If the modification flag is true as shown by step 4 in FIG. 3, then the “last known good” (LKG) compressed memory image is archived to an appropriate storage means such as the system's local hard drive. This occurs in step 6.
 Then, in step 7, the CMI that was used to last boot the system, being the active CMI, is now used as the LKG CMI.
 The operating system then initiates a modified shut down procedure, beginning with step 8.
 In step 8 a new encryption key is generated and stored in a new CMI. Subsequent to this at step 9 the current hardware information is written to the new file. At step 10 the paging data in the volatile page file is optionally compressed and encrypted into the paging data section of the new CMI, at step 11 any mounted and unmountable file systems are unmounted and then at step 12 all data currently stored in RAM is compressed and encrypted using an appropriate compression algorithm and stored. File systems should be unmounted during creation of the CMI where a deletable file has any likelihood of being incorporated within the memory image since changes in such a file may cause indeterminate effects in a computer booted from the image. Next, the current hardware context is loaded at step 13. The loading process then completes and the final file in non-volatile RAM is marked as the new Active CMI at step 14. The operating system then finishes the modified shut down process as described above with reference to step 16.
 From the method shown in FIG. 3 it can be seen that an archive of compressed memory images which may be used to boot the system is retained. In this way, if a user makes a significant change which is deleterious to the operation of the machine i.e. is undesirable, or if the system crashes, a user will always have at least one compressed memory image from which the machine may be rebooted.
FIG. 4 shows a similar shutdown sequence to that of FIG. 3, but this time for a firmware controlled computer, where the initial and final parts of the modified shutdown procedure are under firmware control. The sequence differs in the handoff at step 2 by the operating system to the firmware, allowing the firmware to initiate the shutdown at step 3.
FIG. 5 shows the layout of a typical compressed memory image (CMI) file, where the encryption key and authentication information are stored first, followed by the hardware configuration information, then the RAM contents, the paging data from the virtual memory file (or volatile page contents) and finally the hardware context of the current hardware. The reloading of the compressed and encrypted information is sufficient to return the computer to a full working state if no changes have been made to its configuration since last shutdown.
FIG. 6 shows the three operations relating to the storage of the paging files (volatile page file or virtual memory file) where these may have been stored in the compressed memory image. The first time the system requests a page (Step 1) which should be in the volatile page file it is retrieved from the CMI paging data, decompressed and decrypted before being exported to RAM as at step 2. If the page ages out in RAM, because pages with a higher priority must be stored, it will be swapped out to the volatile page file as at steps 3 and 4. Subsequently, as in normal operation, where the system again requests that memory page it will be swapped in from the volatile page file as shown by steps 5 and 6.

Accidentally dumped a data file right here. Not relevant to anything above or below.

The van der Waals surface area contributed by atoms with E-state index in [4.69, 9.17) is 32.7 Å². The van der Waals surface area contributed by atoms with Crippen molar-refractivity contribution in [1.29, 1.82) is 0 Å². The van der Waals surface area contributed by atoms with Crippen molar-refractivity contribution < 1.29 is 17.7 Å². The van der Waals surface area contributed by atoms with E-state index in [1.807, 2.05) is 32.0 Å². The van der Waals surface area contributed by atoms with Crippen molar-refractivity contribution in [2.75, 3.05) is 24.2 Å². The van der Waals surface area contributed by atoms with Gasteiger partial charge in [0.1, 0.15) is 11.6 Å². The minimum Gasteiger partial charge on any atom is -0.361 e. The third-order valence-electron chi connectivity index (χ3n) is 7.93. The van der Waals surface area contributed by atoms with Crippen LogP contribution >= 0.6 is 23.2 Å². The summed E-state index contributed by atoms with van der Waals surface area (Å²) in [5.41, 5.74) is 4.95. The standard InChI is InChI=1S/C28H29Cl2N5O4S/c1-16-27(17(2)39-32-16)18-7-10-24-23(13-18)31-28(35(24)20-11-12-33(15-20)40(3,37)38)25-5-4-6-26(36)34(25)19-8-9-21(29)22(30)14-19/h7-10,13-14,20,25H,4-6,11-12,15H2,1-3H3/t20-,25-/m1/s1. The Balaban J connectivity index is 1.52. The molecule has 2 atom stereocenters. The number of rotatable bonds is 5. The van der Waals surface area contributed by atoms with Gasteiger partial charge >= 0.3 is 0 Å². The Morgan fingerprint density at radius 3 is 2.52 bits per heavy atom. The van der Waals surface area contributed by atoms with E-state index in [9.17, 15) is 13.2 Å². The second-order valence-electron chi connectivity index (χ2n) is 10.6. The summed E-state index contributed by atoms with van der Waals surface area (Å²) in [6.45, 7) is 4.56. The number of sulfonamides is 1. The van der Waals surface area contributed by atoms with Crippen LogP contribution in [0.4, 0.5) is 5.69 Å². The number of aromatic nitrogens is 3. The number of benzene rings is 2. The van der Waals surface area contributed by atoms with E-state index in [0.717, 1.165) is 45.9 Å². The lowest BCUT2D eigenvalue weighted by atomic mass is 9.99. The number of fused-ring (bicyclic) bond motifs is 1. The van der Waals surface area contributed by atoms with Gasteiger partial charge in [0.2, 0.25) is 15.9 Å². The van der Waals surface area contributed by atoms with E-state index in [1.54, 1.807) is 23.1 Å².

Turning now to FIG. 7, the basic processor and memory components of an example of a computer system according to the present invention are shown. To those skilled in the art to which the invention relates, other arrangements and communication paths for the memory devices are possible. The system has a central processing unit (CPU) 701 within which is provided a control unit 702. Working memory in the form of random access memory (RAM) 403 is provided, as is non-volatile reprogrammable memory 704. A data bus 705 allows data to be interchanged between RAM 703 and the CPU 701 under control of the control unit 702 via address data control bus 706. Similarly, a data bus 707 allows data to be interchanged between the non-volatile reprogrammable memory 703 and the CPU under control of the control unit 402 via address data control bus 708. Therefore, bus 707 allows information in RAM comprising the entire memory content to be transferred to non-volatile reprogrammable memory 704. Buses 705 and 707 may comprise a system bus. Furthermore, the content of RAM 703 may have been subject to compression whereby the compressed image may be transferred via bus 707 to be stored in non-volatile reprogrammable memory 704. Then, when required, the memory image stored in non-volatile reprogrammable memory 704 may be transferred directly to RAM 703, or may firstly be compressed and then installed in RAM 703.